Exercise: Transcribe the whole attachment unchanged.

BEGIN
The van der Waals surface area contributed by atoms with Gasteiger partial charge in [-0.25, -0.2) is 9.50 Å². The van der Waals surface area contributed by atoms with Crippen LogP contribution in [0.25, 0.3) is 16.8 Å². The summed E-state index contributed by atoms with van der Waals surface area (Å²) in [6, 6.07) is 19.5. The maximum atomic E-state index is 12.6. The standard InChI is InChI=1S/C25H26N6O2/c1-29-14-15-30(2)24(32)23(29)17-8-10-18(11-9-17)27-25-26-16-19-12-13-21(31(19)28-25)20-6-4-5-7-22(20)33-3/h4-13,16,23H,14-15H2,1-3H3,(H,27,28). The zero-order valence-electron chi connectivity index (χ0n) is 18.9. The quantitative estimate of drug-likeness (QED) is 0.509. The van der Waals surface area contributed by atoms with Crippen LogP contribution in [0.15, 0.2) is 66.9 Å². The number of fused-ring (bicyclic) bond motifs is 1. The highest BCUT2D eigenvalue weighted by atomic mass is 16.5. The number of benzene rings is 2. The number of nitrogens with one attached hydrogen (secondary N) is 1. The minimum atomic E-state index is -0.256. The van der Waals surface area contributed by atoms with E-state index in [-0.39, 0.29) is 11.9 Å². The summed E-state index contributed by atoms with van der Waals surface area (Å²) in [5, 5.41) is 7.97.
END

The van der Waals surface area contributed by atoms with Gasteiger partial charge in [-0.25, -0.2) is 9.50 Å². The van der Waals surface area contributed by atoms with Crippen LogP contribution in [0.25, 0.3) is 16.8 Å². The summed E-state index contributed by atoms with van der Waals surface area (Å²) in [6, 6.07) is 19.5. The maximum atomic E-state index is 12.6. The standard InChI is InChI=1S/C25H26N6O2/c1-29-14-15-30(2)24(32)23(29)17-8-10-18(11-9-17)27-25-26-16-19-12-13-21(31(19)28-25)20-6-4-5-7-22(20)33-3/h4-13,16,23H,14-15H2,1-3H3,(H,27,28). The zero-order valence-electron chi connectivity index (χ0n) is 18.9. The quantitative estimate of drug-likeness (QED) is 0.509. The van der Waals surface area contributed by atoms with Crippen LogP contribution in [0.15, 0.2) is 66.9 Å². The number of fused-ring (bicyclic) bond motifs is 1. The highest BCUT2D eigenvalue weighted by atomic mass is 16.5. The number of benzene rings is 2. The number of nitrogens with one attached hydrogen (secondary N) is 1. The minimum atomic E-state index is -0.256. The van der Waals surface area contributed by atoms with E-state index in [-0.39, 0.29) is 11.9 Å². The summed E-state index contributed by atoms with van der Waals surface area (Å²) in [5, 5.41) is 7.97.